Jana is an amateur everything when it comes to space, nature and science. She loves exploring mysteries, both classic and new.
Pluto's Arrival in Astronomy
Astronomers saw Pluto's physical powers before they saw the planet itself. In 1905, Percival Lowell studied Neptune and Uranus and got wind of something strange. Something was bothering their orbits. The way they behaved suggested a third world's gravity was responsible. Despite attempts to find the mystery planet and even calculating its position, Lowell never found it. After his death, in 1930, several astronomers studied the night sky at the aptly named Lowell Observatory. Among them was Clyde Tombaugh who discovered the elusive body while stuyding photographs.
Any planet worth its salt – especially the celebrated ninth addition to the solar system – deserved a name. In this case, a little girl pinned Pluto's name to its chest. Venetia Burney, a mythical minded 11-year-old said the new discovery should be called after the Roman god of the underworld. It suited the secretive nature of the new world, hidden in the dark for so long. The first two letters also matched Lowell's initials.
That Pesky Eris
The discovery of Pluto rewrote many books. Many believed that the solar system was now a better understood place, but some scientists began to wonder if the planet was really a planet. Their calculations predicted the Kuiper Belt; large icy bodies clustered in a neighborhood somewhere past Neptune. These Doubting Thomases noticed that Pluto was a comfortable fit (if not for its size), to belong to this cold crowd. Then in 1992, the first Kuiper object was discovered. After the existence of the cluster was proven, the region became more intensely studied. Almost a decade later, two Pluto-sized objects turned up in the Kuiper cloud. But the last straw for scientists came when a Kuiper object, which was not a planet, was discovered in 2005. Called Eris, it was bigger than Pluto. This meant that size was no longer a factor that safeguarded Pluto's status as a planet.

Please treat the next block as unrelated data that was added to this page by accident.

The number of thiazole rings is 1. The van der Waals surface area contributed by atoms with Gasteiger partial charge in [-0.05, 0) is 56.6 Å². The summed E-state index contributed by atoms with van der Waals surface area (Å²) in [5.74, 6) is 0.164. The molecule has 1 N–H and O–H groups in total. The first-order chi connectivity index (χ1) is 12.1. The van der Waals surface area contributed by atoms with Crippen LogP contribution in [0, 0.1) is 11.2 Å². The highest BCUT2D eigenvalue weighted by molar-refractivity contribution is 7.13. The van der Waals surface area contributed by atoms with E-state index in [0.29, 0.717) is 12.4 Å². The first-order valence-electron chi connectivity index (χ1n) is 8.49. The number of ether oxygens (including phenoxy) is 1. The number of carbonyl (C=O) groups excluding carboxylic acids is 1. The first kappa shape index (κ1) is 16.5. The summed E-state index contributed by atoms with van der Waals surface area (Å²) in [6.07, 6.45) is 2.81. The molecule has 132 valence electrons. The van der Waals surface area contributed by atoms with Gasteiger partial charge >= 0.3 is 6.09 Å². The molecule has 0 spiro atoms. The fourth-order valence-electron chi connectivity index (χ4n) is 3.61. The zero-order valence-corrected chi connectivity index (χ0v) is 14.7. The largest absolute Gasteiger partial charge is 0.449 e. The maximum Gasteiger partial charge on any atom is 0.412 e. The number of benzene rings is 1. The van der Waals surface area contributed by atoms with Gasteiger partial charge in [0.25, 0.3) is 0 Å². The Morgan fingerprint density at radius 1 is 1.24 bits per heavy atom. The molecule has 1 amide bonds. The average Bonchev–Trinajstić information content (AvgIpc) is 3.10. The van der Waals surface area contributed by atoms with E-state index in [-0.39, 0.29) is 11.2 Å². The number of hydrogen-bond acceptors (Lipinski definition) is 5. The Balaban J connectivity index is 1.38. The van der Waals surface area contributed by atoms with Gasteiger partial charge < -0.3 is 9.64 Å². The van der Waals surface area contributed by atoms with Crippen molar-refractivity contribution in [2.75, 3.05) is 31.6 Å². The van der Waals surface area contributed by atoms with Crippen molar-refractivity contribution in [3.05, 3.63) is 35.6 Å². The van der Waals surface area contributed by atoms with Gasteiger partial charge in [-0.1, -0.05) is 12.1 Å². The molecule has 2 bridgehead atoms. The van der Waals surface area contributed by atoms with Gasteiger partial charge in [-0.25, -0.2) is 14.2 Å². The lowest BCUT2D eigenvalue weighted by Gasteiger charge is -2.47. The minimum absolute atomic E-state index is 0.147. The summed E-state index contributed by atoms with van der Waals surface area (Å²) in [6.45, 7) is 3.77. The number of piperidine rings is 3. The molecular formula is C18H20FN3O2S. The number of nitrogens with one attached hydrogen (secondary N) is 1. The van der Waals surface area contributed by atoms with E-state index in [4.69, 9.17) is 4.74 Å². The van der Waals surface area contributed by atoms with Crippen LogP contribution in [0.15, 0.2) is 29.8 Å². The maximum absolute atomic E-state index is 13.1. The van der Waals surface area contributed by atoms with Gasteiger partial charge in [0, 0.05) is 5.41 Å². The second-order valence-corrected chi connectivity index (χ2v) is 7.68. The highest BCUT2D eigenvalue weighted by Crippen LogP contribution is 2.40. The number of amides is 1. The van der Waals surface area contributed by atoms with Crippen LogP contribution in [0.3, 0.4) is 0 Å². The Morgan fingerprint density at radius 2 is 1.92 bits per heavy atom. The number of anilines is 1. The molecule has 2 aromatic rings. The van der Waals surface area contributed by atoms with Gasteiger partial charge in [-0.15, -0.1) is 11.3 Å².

The Current Arrangement
Pluto was not immediately stripped of its place as the ninth planet. The Kuiper objects excited some researchers enough to suggest that the number of planets should actually be twelve. The idea was that one of Pluto's five moons, quite a hefty rock called Charon, would be acknowledged as its twin planet. Also lined up was the trouble-maker Eris and for some reason, Ceres. The latter is an acknowledged asteroid. Perhaps its spherical shape and the fact that it remains the largest asteroid in our system caused the unusual thumbs up. However, the nomination of twelve planets met with a fierce resistance and some even called it a step backwards for astronomy. As a result, the movement took a new direction – the criteria for what constituted a planet was agreed upon. There were only three but Pluto failed perhaps the most important one.
The first two “laws” state that a true planet orbits the Sun and should be round. The one that got Pluto kicked out of the club was gravitational dominance. In other words, it must have no other bodies in the way of its orbit. Obviously, Pluto shares its space with the Kuiper crowd. The final decision was made in 2006 and after almost eighty years as the most distant planet, Pluto was downsized to a dwarf planet. The asteroid Ceres and the Kuiper object that killed Pluto, Eris, were both given dwarf planet status as well.
A Possible Promotion